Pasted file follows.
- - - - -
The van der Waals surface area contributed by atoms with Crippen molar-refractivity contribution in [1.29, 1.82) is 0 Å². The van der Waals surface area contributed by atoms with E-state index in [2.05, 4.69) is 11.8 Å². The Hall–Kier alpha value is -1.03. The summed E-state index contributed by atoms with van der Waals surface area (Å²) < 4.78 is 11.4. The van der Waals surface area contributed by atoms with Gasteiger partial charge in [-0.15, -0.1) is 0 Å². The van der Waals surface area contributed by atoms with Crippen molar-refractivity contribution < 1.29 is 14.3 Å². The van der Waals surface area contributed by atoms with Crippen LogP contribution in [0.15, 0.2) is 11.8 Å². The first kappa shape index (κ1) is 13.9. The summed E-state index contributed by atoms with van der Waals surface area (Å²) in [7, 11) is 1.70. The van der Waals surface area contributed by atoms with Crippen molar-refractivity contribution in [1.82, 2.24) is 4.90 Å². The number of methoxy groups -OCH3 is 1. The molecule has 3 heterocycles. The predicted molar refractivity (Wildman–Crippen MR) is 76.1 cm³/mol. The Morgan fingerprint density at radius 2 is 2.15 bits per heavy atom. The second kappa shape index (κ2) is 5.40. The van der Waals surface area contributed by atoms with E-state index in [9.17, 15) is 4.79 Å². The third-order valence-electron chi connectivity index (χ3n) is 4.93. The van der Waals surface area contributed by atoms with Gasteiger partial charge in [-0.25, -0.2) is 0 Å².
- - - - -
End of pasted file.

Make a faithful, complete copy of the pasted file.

The van der Waals surface area contributed by atoms with Crippen molar-refractivity contribution in [1.29, 1.82) is 0 Å². The van der Waals surface area contributed by atoms with E-state index in [2.05, 4.69) is 11.8 Å². The Hall–Kier alpha value is -1.03. The summed E-state index contributed by atoms with van der Waals surface area (Å²) < 4.78 is 11.4. The van der Waals surface area contributed by atoms with Gasteiger partial charge in [-0.15, -0.1) is 0 Å². The van der Waals surface area contributed by atoms with Crippen molar-refractivity contribution < 1.29 is 14.3 Å². The van der Waals surface area contributed by atoms with Crippen LogP contribution in [0.15, 0.2) is 11.8 Å². The first kappa shape index (κ1) is 13.9. The summed E-state index contributed by atoms with van der Waals surface area (Å²) in [7, 11) is 1.70. The van der Waals surface area contributed by atoms with Crippen molar-refractivity contribution in [1.82, 2.24) is 4.90 Å². The number of methoxy groups -OCH3 is 1. The molecule has 3 heterocycles. The predicted molar refractivity (Wildman–Crippen MR) is 76.1 cm³/mol. The Morgan fingerprint density at radius 2 is 2.15 bits per heavy atom. The second kappa shape index (κ2) is 5.40. The van der Waals surface area contributed by atoms with E-state index in [9.17, 15) is 4.79 Å². The third-order valence-electron chi connectivity index (χ3n) is 4.93. The van der Waals surface area contributed by atoms with Gasteiger partial charge in [-0.25, -0.2) is 0 Å².